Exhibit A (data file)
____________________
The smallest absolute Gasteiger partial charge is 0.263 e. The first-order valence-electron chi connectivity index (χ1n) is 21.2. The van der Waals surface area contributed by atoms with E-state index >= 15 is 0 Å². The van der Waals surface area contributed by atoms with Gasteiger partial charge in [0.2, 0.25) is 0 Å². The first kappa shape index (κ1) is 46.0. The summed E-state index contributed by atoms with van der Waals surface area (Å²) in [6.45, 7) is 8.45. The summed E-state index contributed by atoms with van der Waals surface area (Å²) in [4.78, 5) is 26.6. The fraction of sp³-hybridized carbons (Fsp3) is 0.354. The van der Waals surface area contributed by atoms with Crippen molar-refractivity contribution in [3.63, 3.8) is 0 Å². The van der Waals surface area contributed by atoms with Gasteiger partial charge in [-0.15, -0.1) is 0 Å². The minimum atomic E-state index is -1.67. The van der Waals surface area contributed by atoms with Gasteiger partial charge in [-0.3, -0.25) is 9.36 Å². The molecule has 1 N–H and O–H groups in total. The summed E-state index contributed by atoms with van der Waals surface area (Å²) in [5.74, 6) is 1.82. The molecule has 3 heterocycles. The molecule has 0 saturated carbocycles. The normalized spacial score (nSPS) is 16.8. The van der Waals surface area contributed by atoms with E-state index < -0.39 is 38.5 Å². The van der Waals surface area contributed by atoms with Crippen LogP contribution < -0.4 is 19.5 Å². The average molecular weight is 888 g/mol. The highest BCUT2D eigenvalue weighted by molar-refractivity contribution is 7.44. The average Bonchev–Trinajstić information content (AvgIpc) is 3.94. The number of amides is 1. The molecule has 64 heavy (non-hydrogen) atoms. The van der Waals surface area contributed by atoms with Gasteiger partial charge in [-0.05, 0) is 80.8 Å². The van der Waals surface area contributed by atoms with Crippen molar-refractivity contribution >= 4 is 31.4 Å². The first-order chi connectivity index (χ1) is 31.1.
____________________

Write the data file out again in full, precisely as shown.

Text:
The smallest absolute Gasteiger partial charge is 0.263 e. The first-order valence-electron chi connectivity index (χ1n) is 21.2. The van der Waals surface area contributed by atoms with E-state index >= 15 is 0 Å². The van der Waals surface area contributed by atoms with Gasteiger partial charge in [0.2, 0.25) is 0 Å². The first kappa shape index (κ1) is 46.0. The summed E-state index contributed by atoms with van der Waals surface area (Å²) in [6.45, 7) is 8.45. The summed E-state index contributed by atoms with van der Waals surface area (Å²) in [4.78, 5) is 26.6. The fraction of sp³-hybridized carbons (Fsp3) is 0.354. The van der Waals surface area contributed by atoms with Crippen molar-refractivity contribution in [3.63, 3.8) is 0 Å². The van der Waals surface area contributed by atoms with Gasteiger partial charge in [-0.15, -0.1) is 0 Å². The minimum atomic E-state index is -1.67. The van der Waals surface area contributed by atoms with Gasteiger partial charge in [-0.3, -0.25) is 9.36 Å². The molecule has 1 N–H and O–H groups in total. The summed E-state index contributed by atoms with van der Waals surface area (Å²) in [5.74, 6) is 1.82. The molecule has 3 heterocycles. The molecule has 0 saturated carbocycles. The normalized spacial score (nSPS) is 16.8. The van der Waals surface area contributed by atoms with E-state index < -0.39 is 38.5 Å². The van der Waals surface area contributed by atoms with Crippen LogP contribution < -0.4 is 19.5 Å². The average molecular weight is 888 g/mol. The highest BCUT2D eigenvalue weighted by molar-refractivity contribution is 7.44. The average Bonchev–Trinajstić information content (AvgIpc) is 3.94. The number of amides is 1. The molecule has 64 heavy (non-hydrogen) atoms. The van der Waals surface area contributed by atoms with Gasteiger partial charge in [-0.05, 0) is 80.8 Å². The van der Waals surface area contributed by atoms with Crippen molar-refractivity contribution >= 4 is 31.4 Å². The first-order chi connectivity index (χ1) is 31.1.